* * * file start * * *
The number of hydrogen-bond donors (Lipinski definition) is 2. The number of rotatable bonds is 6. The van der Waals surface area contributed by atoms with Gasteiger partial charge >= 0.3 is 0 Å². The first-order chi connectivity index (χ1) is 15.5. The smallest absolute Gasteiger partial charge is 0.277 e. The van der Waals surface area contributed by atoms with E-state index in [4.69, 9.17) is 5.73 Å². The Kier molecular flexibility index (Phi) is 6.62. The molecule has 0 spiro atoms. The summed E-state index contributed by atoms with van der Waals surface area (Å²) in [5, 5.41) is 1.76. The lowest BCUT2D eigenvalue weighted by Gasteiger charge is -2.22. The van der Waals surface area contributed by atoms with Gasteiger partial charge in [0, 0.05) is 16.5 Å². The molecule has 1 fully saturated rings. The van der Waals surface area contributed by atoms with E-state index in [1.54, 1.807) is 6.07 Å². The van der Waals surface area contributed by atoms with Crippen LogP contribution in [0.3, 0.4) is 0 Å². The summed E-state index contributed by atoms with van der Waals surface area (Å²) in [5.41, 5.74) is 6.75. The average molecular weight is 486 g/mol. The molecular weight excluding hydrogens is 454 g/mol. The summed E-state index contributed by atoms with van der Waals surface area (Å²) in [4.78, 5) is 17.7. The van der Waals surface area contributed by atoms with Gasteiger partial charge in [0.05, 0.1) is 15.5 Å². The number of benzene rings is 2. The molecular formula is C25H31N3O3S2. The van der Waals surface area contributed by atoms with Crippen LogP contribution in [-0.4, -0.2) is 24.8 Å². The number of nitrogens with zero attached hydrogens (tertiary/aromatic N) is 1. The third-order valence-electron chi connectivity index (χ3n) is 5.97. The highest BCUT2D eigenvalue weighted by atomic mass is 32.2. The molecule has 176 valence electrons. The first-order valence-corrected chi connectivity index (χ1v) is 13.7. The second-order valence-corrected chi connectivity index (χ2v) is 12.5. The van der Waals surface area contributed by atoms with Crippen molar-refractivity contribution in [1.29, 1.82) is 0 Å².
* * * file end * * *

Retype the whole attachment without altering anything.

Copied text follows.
The number of hydrogen-bond donors (Lipinski definition) is 2. The number of rotatable bonds is 6. The van der Waals surface area contributed by atoms with Gasteiger partial charge >= 0.3 is 0 Å². The first-order chi connectivity index (χ1) is 15.5. The smallest absolute Gasteiger partial charge is 0.277 e. The van der Waals surface area contributed by atoms with E-state index in [4.69, 9.17) is 5.73 Å². The Kier molecular flexibility index (Phi) is 6.62. The molecule has 0 spiro atoms. The summed E-state index contributed by atoms with van der Waals surface area (Å²) in [5, 5.41) is 1.76. The lowest BCUT2D eigenvalue weighted by Gasteiger charge is -2.22. The van der Waals surface area contributed by atoms with Gasteiger partial charge in [0, 0.05) is 16.5 Å². The molecule has 1 fully saturated rings. The van der Waals surface area contributed by atoms with E-state index in [1.54, 1.807) is 6.07 Å². The van der Waals surface area contributed by atoms with Crippen LogP contribution in [0.3, 0.4) is 0 Å². The summed E-state index contributed by atoms with van der Waals surface area (Å²) in [5.41, 5.74) is 6.75. The average molecular weight is 486 g/mol. The molecular weight excluding hydrogens is 454 g/mol. The summed E-state index contributed by atoms with van der Waals surface area (Å²) in [4.78, 5) is 17.7. The van der Waals surface area contributed by atoms with Gasteiger partial charge in [0.05, 0.1) is 15.5 Å². The number of benzene rings is 2. The molecular formula is C25H31N3O3S2. The van der Waals surface area contributed by atoms with Crippen LogP contribution in [-0.4, -0.2) is 24.8 Å². The number of nitrogens with zero attached hydrogens (tertiary/aromatic N) is 1. The third-order valence-electron chi connectivity index (χ3n) is 5.97. The highest BCUT2D eigenvalue weighted by atomic mass is 32.2. The molecule has 176 valence electrons. The first-order valence-corrected chi connectivity index (χ1v) is 13.7. The second-order valence-corrected chi connectivity index (χ2v) is 12.5. The van der Waals surface area contributed by atoms with Crippen molar-refractivity contribution in [1.29, 1.82) is 0 Å².